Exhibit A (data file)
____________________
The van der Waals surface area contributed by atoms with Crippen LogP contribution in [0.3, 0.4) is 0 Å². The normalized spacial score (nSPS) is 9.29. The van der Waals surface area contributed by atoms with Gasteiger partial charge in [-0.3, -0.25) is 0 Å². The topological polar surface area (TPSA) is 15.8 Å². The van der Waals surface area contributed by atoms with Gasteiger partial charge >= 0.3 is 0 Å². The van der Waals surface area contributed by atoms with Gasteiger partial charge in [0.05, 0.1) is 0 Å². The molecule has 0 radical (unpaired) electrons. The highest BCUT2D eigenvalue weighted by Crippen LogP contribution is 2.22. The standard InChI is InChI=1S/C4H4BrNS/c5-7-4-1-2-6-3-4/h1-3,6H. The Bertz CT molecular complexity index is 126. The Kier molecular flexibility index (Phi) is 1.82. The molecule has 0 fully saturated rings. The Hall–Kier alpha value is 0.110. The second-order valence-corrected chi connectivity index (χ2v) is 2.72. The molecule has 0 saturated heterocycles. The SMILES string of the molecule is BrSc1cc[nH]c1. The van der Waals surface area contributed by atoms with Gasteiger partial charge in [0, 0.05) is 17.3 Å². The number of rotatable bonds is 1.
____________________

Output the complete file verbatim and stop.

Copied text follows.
The van der Waals surface area contributed by atoms with Crippen LogP contribution in [0.3, 0.4) is 0 Å². The normalized spacial score (nSPS) is 9.29. The van der Waals surface area contributed by atoms with Gasteiger partial charge in [-0.3, -0.25) is 0 Å². The topological polar surface area (TPSA) is 15.8 Å². The van der Waals surface area contributed by atoms with Gasteiger partial charge >= 0.3 is 0 Å². The van der Waals surface area contributed by atoms with Gasteiger partial charge in [0.05, 0.1) is 0 Å². The molecule has 0 radical (unpaired) electrons. The highest BCUT2D eigenvalue weighted by Crippen LogP contribution is 2.22. The standard InChI is InChI=1S/C4H4BrNS/c5-7-4-1-2-6-3-4/h1-3,6H. The Bertz CT molecular complexity index is 126. The Kier molecular flexibility index (Phi) is 1.82. The molecule has 0 fully saturated rings. The Hall–Kier alpha value is 0.110. The second-order valence-corrected chi connectivity index (χ2v) is 2.72. The molecule has 0 saturated heterocycles. The SMILES string of the molecule is BrSc1cc[nH]c1. The van der Waals surface area contributed by atoms with Gasteiger partial charge in [0, 0.05) is 17.3 Å². The number of rotatable bonds is 1.